Michael Walzer Looks Back on His Decades at ‘Dissent’

Michael Walzer, political theorist and professor emeritus at the Institute for Advanced Study in Princeton, N.J., recently announced he would be retiring from his post as co-editor of Dissent. After 50 years with the quarterly (roughly 20 of them as co-editor), Walzer is stepping down to concentrate on other projects (including writing a book, editing two more volumes of The Jewish Political Tradition, and lecturing at Yale). “I just can’t keep up anymore,” he told The New Republic.

In Dissent’s spring issue Michael Kazin, Martha C. Nussbaum, Brian Morton, and Avishai Margalit offered reflections on Walzer’s tenure. For Kazin, Walzer is a “supremely rational man,” for Nussbaum, he is “The Mensch.” Walzer himself provided the last word: “At seventy-eight, I still want to be an intellectual, and I still want to write for Dissent.”

While Walzer’s intellectual career has been widely covered (including in The Chronicle), he agreed, in a recent phone interview, to chat about Dissent’s ever-evolving relationship with academe.

“We have always been largely written by professors,” he points out. Walzer explains that when the publication started, in 1954, several of its writers and editors made a living as public intellectuals. Then, as the academy expanded in the 1950s, they moved to academic posts. “We looked for people who knew something about the subjects we wanted to write about,” he says. “Increasingly, those people were academics.”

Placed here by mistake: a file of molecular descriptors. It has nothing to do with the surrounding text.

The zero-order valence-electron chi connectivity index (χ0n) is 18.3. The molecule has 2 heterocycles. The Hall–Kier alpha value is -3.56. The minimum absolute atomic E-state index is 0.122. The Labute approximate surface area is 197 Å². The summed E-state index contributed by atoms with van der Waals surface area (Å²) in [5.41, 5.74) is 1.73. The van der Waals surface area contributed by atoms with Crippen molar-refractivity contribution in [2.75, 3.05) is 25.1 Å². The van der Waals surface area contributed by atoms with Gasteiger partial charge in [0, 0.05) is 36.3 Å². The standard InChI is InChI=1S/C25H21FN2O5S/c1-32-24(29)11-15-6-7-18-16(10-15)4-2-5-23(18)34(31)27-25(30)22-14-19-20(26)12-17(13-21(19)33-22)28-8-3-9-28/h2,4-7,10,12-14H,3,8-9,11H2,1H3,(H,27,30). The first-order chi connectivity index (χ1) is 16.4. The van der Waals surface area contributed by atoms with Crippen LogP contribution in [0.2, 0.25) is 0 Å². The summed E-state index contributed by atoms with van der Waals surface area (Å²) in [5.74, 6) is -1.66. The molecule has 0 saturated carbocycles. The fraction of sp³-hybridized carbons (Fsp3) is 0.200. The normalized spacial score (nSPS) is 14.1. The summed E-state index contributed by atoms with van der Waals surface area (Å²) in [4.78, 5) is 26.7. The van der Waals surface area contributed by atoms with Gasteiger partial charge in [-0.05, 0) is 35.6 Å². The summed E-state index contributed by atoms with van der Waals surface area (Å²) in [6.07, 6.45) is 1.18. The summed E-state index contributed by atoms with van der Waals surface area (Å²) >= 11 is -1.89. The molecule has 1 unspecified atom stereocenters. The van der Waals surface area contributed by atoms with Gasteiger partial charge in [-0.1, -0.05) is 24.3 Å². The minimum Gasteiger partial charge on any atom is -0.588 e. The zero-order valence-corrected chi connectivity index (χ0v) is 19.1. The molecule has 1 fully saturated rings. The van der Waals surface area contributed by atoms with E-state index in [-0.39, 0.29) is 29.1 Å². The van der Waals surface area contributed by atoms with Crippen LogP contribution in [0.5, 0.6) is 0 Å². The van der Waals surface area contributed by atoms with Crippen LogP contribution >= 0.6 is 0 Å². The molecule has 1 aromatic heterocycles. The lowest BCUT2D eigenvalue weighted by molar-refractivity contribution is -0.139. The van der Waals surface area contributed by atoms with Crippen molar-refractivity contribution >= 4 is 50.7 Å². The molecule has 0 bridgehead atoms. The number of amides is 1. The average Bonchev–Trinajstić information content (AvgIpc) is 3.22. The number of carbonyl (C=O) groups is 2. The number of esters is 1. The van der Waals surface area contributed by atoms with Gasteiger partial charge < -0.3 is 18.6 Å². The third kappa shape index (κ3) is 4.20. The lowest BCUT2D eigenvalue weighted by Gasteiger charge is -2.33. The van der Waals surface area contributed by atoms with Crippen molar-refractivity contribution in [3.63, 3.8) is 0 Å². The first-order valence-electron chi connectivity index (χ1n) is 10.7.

Yet as academe grew and absorbed those working in its periphery, something was lost. “The world of the freelance intellectual, the autodidact—that world has largely disappeared,” he says.

Still, the expansion of the academy during this period wasn’t all bad news for the left-leaning little magazine. Because Dissent only paid contributors who made a living by writing (as opposed to those who made a living by teaching), it was able to cut down on some of its expenses. “A magazine like Dissent is parasitic on the academic world,” Walzer suggests.

In more recent times, with both higher education and publishing in upheaval, things have continued to change.

Walzer has been paying close attention to what he calls “the creation of an academic proletariat of adjuncts and part-timers.” He emphasizes the need for sustained critique of this phenomenon, while acknowledging that the shift is re-creating a certain type of freelance intellectual: the smart young people who would ordinarily have attended graduate school and are increasingly seeking out alternative paths. Still, he emphasizes that this is a byproduct of a dismal reality: “What’s happening in the academic world is nothing to be happy about.”

And Walzer has seen other changes. Dissent is now published by the University of Pennsylvania Press, which stepped in when the publication was facing financial difficulties. Penn Press put the Dissent archive online, which provided a new income stream and stabilized the financial situation. New opportunities have also arisen through Dissent’s online site, which tends to cover timelier events than those that appear in the print issue.

In spite of the numerous challenges facing both publishing and academe, Walzer remains optimistic. He especially admires the young people who are taking over much of the writing and editing of the publication. His hope for the future of Dissent? “What I expect is simply for it to sustain the tradition of democratic socialism—social democracy—to give it social life, and to engage a new generation.”

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